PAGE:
Sprint is a fitting name because it does feel like the wireless carrier is in a never-ending race to catch up to its rivals. Unfortunately for the $27 billion company, it also has to clear hurdles -- of the debt variety -- that the other top carriers don't.
Sprint is losing money, burning through cash and has had to turn to sale-leasebacks of its assets and airwaves. In its latest move, the company announced Wednesday that it will sell a portion of its 2.5-gigahertz and 1.9-gigahertz spectrum, raising $3.5 billion to help fund the business. Bloomberg's Scott Moritz has compared Sprint's mortgaging of its airwaves to "borrowing against the tires to make car payments."
Masayoshi Son will have you believe that it's all part of a 300-year master plan. The Japanese entrepreneur controls Sprint through his Softbank wireless entity, which has a market value of about $76 billion, and he wants to build a telecommunications and technology empire that will endure for generations and throughout whatever industry transformations come its way.
But let's get past 2017 before we start thinking in centuries, because next year is a big one for Sprint -- and its financial position remains precarious.
Yes, the Sprint service has been able to win back subscribers with aggressive promotions, which explains why its stock has surged almost 90 percent this year. It's in an unlimited-data price war with T-Mobile and recently threw shade at Verizon by stealing its former TV pitchman who used to ask, "Can you hear me now?" So, Sprint the service has some momentum again, but Sprint the company is still bleeding money.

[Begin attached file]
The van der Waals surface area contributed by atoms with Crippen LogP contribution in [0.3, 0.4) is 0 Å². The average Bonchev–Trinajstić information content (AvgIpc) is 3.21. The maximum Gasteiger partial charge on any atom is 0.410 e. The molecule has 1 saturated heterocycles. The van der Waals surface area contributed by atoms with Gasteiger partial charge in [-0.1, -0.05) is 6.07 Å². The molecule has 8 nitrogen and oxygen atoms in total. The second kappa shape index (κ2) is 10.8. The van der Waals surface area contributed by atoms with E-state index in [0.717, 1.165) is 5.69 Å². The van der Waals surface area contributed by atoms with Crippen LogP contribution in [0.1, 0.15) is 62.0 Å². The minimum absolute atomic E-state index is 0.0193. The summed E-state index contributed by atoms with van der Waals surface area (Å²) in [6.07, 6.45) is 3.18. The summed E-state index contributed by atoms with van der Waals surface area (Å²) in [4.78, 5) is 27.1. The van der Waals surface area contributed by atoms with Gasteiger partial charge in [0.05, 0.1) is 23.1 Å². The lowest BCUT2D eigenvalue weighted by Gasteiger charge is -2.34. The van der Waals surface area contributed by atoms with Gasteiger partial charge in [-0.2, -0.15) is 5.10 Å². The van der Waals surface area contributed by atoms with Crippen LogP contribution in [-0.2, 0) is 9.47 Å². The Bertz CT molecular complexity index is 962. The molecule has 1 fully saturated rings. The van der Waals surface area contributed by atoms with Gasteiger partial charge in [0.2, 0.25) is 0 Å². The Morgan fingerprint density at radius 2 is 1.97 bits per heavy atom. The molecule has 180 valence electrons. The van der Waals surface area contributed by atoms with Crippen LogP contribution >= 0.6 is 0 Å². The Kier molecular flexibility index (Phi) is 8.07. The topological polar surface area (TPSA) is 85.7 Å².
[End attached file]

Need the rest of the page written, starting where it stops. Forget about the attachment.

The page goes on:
Its balance sheet is a huge problem because Son really wants to buy T-Mobile and 2017 looks to be the year that a deal may become feasible.
T-Mobile, which not long ago bumped Sprint from the No. 3 market position, may be back in play after the government-run spectrum auction (which Sprint couldn't afford to take part in) wraps up this year. And with the U.S. about to elect its next president, a new Federal Communications Commission chairman may be in the not-too-distant future, too. Son and Sprint had abandoned a cash-and-stock takeover proposal for T-Mobile in mid-2014 because of regulatory concerns and they're hoping the next FCC chairman will be more amenable to a combination of the two wireless carriers.
But Sprint will hardly be the only bidder for T-Mobile, and the list of deep-pocketed potential suitors has only gotten longer. A cash-and-stock offer from the struggling carrier may not cut it this time. Comcast is looking to enter the wireless market, Charter and America Movil could be interested as well and the ever-unpredictable Dish Chairman and CEO Charlie Ergen is still lurking. Also, don't forget European companies such as Altice, which recently bought cable provider Cablevision as part of its goal to generate more revenue in the U.S., and Iliad, which bid for T-Mobile in the past only to be rebuffed by T-Mobile's parent Deutsche Telekom.
Sprint is already strained by its debt load, but now it could be hamstrung right as T-Mobile comes back on the market.
This column does not necessarily reflect the opinion of Bloomberg LP and its owners.
Current FCC chairman Tom Wheeler has said the U.S. wireless market needs four strong players, preventing Verizon, AT&T, T-Mobile and Sprint from pursuing mergers with one another.
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